Silva Kir, the leader of south Sudan and President Omar al-Bashir of Sudan. The President said he would recognize the south if it voted for separation from the central government. Factional fighting in the south may jeopardize their independence., a photo by Pan-African News Wire File Photos on Flickr.
Sudan, South to resume talks Tuesday
Posted: 25 May 2012 0145 hrs
KHARTOUM, Sudan: Sudan and South Sudan will resume on Tuesday talks that were suspended after border fighting in April, the foreign ministry said.
Sudan's lead negotiator has received a letter from African Union mediator Thabo Mbeki "saying the top negotiators from the two parties will meet in Addis Ababa on May 29," ministry spokesman Al-Obeid Meruh said on Thursday.
Mbeki's letter said the talks are to discuss implementation of a May 2 UN Security Council resolution and an African Union resolution that underlies it.
The UN demanded that Sudan and South Sudan cease weeks of hostilities that it said posed a serious threat to regional peace and security.
"The two parties already started to implement the resolution and the roadmap. The meeting will discuss the progress of implementation," Meruh told AFP.
Mbeki had announced in Khartoum on Tuesday, without giving a date, that the talks would resume next week.
The former South African president had shuttled between Khartoum and Juba since last week in an effort to push both sides back to talks.
Sudan and South Sudan did not comply with the Security Council's demand that they resume by May 16 their dialogue on "critical" issues, which were left unresolved after the South's separation in July last year following a 1983-2005 civil war.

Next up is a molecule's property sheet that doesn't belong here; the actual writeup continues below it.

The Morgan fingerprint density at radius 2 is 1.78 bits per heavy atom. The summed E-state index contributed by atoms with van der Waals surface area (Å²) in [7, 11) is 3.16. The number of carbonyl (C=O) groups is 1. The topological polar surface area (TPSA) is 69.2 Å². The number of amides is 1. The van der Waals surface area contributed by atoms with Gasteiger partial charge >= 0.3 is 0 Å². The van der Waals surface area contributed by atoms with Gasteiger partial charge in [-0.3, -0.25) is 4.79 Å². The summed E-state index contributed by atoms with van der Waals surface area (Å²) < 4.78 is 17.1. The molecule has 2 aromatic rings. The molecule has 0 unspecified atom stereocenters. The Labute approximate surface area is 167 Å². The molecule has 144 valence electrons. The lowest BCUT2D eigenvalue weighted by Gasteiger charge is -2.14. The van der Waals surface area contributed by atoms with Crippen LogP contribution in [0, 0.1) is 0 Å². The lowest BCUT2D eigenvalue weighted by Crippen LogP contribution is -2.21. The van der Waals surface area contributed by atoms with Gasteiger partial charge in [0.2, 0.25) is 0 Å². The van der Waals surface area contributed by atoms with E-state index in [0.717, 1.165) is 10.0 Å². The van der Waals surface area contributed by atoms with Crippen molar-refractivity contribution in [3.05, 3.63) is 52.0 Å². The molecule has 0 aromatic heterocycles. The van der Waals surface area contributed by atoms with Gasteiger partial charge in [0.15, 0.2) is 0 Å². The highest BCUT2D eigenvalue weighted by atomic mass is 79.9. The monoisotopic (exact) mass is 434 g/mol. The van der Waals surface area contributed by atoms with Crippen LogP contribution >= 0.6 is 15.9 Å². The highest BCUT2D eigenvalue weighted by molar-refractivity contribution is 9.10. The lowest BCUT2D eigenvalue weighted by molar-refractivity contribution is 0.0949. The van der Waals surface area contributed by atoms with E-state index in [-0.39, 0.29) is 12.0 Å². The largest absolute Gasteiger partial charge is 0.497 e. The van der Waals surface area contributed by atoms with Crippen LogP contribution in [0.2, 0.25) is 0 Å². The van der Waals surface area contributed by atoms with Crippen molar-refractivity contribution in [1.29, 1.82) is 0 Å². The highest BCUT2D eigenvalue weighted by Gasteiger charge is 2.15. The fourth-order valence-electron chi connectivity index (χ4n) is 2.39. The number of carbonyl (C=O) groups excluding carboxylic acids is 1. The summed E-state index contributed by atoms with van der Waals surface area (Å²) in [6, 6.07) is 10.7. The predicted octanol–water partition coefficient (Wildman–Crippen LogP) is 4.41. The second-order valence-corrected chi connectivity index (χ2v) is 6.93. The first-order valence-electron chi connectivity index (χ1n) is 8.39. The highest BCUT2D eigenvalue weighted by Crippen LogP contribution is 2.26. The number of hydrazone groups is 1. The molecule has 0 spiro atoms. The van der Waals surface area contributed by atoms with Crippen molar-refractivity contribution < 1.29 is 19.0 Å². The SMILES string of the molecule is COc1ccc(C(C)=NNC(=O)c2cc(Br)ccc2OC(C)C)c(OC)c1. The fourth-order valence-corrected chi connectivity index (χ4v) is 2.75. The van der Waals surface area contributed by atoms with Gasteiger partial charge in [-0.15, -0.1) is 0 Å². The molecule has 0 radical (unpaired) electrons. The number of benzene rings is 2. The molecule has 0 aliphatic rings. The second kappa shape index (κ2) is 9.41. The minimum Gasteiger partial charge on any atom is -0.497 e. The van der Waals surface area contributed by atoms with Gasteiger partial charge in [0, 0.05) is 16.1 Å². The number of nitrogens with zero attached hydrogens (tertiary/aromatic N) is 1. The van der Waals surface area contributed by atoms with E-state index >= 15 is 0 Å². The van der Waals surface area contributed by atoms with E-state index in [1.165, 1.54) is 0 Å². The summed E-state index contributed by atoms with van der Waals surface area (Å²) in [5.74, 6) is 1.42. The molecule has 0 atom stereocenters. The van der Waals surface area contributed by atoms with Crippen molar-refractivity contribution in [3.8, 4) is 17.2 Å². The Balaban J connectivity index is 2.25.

These include oil payments, the status of each country's citizens resident in the other, the status of the contested Abyei region and resolution of disputed and "claimed" border areas as well as demarcation of the frontier.
The South said it was ready to talk and accused Khartoum of stalling.
Following months of AU-led meetings in the Ethiopian capital Addis Ababa, Sudan withdrew from the process after South Sudanese troops seized the north's main oil region of Heglig on April 10.
A subsequent 10-day occupation coincided with Sudanese air raids on South Sudanese territory, leading to fears of wider war.
South Sudan alleged on Tuesday that Khartoum's warplanes had bombed a border region this week.
The air strikes could not be independently confirmed, but if verified would be a violation of the ceasefire along the tense and unmarked border.
Sudan's army repeatedly denied earlier Southern claims of air strikes.
South Sudan has said it is ready to comply with all articles in the UN resolution, while Khartoum committed itself to stopping hostilities but said there may be "some difficulties" in fully implementing the UN demands.
The Security Council last week made a new demand that Sudan "immediately" withdraw all troops from Abyei, which it occupied one year ago.
Sudan has said it will pull out only after a joint administration for the territory has been set up. South Sudan, which withdrew its forces from Abyei according to the UN's call, says Khartoum is blocking the creation of that administration.
The UN's resolution also said both sides must establish a "Safe Demilitarised Border Zone" and jointly begin monitoring the frontier.
Although South Sudan said it pulled back its forces according to the UN's call, Khartoum's foreign ministry said the border must be agreed to before a pullback can occur.
Khartoum accuses South Sudan of backing a major insurgency in South Kordofan state, as well as in Blue Nile, but Juba denies the charge and accuses Khartoum of supporting insurgents south of the border.
The UN ordered both sides to stop the practice.
Sudan says solving security issues must be a top priority.